Understanding environmental taxation

16-01-2020

Environmental taxation is one way of encouraging a shift towards more eco-friendly choices; employed in combination with the other instruments available, it can help bring about the adjustments required to tackle the environmental and climate challenges facing us today. The aim of environmental taxation, in principle, is to factor environmental damage, or negative externalities, into prices in order to steer production and consumption choices in a more eco-friendly direction. Environmental taxation can potentially address all aspects of environmental protection and conservation. The fight against climate change, pollution – especially air and water pollution – and pressure on the environment, in particular from resource consumption and biodiversity loss, as well as contributory factors, such as gas emissions and the use of potentially harmful substances, can be the subject of tax measures. These are general or sectoral measures which are applied in different ways by individual states and their regional and local authorities. In the European Union, environmental policy and tax policy determine the scope for action of Member States and the Union. Existing environmental taxation measures account for a modest share of national tax revenue. Although the environmental aims are generally acknowledged as valid, when environmental taxation measures are implemented a range of factors must be taken into account, in particular competitiveness and fairness, to ensure that environmental taxation is sufficiently transparent to gain acceptance and so become an effective instrument in the transition that society now so urgently needs.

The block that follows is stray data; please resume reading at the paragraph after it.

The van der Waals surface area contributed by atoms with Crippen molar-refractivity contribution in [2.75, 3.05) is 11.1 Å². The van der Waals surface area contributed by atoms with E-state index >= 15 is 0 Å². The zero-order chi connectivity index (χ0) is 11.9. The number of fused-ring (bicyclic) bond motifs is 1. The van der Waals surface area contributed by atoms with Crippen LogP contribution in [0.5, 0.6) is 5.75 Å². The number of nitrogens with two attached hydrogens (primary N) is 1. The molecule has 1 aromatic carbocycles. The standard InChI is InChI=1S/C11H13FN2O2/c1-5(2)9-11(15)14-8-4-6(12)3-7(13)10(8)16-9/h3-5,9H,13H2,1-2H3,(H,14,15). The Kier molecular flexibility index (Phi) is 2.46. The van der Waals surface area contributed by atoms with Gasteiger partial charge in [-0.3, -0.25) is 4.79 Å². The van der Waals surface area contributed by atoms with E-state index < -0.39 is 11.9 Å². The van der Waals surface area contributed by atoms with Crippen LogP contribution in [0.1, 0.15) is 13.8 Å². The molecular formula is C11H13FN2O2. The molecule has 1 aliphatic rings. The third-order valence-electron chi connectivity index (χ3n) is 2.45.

Environmental taxation is one way of encouraging a shift towards more eco-friendly choices; employed in combination with the other instruments available, it can help bring about the adjustments required to tackle the environmental and climate challenges facing us today. The aim of environmental taxation, in principle, is to factor environmental damage, or negative externalities, into prices in order to steer production and consumption choices in a more eco-friendly direction. Environmental taxation can potentially address all aspects of environmental protection and conservation. The fight against climate change, pollution – especially air and water pollution – and pressure on the environment, in particular from resource consumption and biodiversity loss, as well as contributory factors, such as gas emissions and the use of potentially harmful substances, can be the subject of tax measures. These are general or sectoral measures which are applied in different ways by individual states and their regional and local authorities. In the European Union, environmental policy and tax policy determine the scope for action of Member States and the Union. Existing environmental taxation measures account for a modest share of national tax revenue. Although the environmental aims are generally acknowledged as valid, when environmental taxation measures are implemented a range of factors must be taken into account, in particular competitiveness and fairness, to ensure that environmental taxation is sufficiently transparent to gain acceptance and so become an effective instrument in the transition that society now so urgently needs.